Growing up in a small town on a street full of houses populated by kids my age, I always found ways to occupy my weekends and summers. Often that meant playing next door with my friend Christine, either on her front porch or in her horse-themed bedroom. Time with Christine usually involved a game or two. We liked all kinds: card games (war, go, and gin rummy), board games (Life, Clue, Monopoly, and Charlie’s Angels), and my personal favorite, one-on-one strategy games. Christine and I were well matched and equally competitive in our game play. Because of that, even the same games never bored us. We always found ways to create new strategies and learn from one another. Looking back on those days, three one-on-one strategy games stand out in my memory:
Known as “draughts” in England (and several other countries), checkers’ status as a classic one-on-one strategy game earned it a place in the National Toy Hall of Fame in 2003. Even small children can grasp the game’s straightforward objectives. Reaching the last row (the crownhead row) and announcing to your opponent “king me,” introduces additional strategies such as moving the piece backwards. I never had to consult the rules, because once you played a few times you had a pretty good idea of what they were.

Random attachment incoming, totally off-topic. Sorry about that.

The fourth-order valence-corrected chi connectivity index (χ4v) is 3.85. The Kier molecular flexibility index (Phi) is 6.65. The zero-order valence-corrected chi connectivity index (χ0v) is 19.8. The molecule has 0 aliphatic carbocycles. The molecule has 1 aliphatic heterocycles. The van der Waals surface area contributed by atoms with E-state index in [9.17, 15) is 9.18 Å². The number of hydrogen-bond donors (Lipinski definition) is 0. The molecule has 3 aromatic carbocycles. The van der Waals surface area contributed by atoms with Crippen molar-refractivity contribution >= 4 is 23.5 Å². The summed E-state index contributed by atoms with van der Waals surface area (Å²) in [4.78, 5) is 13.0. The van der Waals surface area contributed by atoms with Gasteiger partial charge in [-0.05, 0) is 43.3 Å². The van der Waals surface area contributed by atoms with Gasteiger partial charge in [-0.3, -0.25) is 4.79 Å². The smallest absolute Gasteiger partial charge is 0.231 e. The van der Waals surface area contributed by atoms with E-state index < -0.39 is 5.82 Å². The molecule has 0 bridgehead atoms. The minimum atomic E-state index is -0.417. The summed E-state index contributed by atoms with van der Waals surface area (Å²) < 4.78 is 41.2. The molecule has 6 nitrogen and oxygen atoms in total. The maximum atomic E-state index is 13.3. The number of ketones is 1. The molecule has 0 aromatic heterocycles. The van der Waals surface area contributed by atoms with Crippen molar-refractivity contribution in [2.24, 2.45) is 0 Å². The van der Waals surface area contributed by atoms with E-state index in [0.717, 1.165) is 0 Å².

Created by Howard Wexler and introduced by Milton Bradley in 1974, Connect Four offers a variation on checkers. Also known as “Four in a Line,” Connect Four uses a vertical plastic structure with seven columns and six rows. The primary object is to get four checkers in a row (horizontally, vertically, or diagonally) while your opponent attempts to block your progress. I rapidly learned the crucial role of placement for each piece. Since you drop the checkers from the top through small slots, you always need to account for where gravity will lead your checker to end up. Miscalculating could determine whether you won or lost. I’m still playing Connect Four today. In fact, my six-year-old nephew recently challenged me to a few rounds, some of which he even won legitimately!
As far as I’m concerned, “You sank my battleship!” ranks among the most memorable lines from a television commercial, and Battleship stands as my all-time favorite one-on-one strategy game. Battleship consists of two separate units, each consisting of two grids and five ships. Each player places the ships somewhere on the lower grid while using the upper grid to keep track of areas where you’ve “fired” at your opponent. Battleship begins as a game of chance; however, once a player “locates” the secretly placed battleship, the game shifts into strategy mode. My friend Christine and I engaged in battle after battle, always trying to stump one another with the placement of our ships. Though originally played using pencil and paper in the early 1900s, today Battleship is produced as a packaged game by Milton Bradley. There are also versions that can be played online, on video game consoles, and through mobile phone applications. Battleship remains a timeless game that is great for kids of all ages.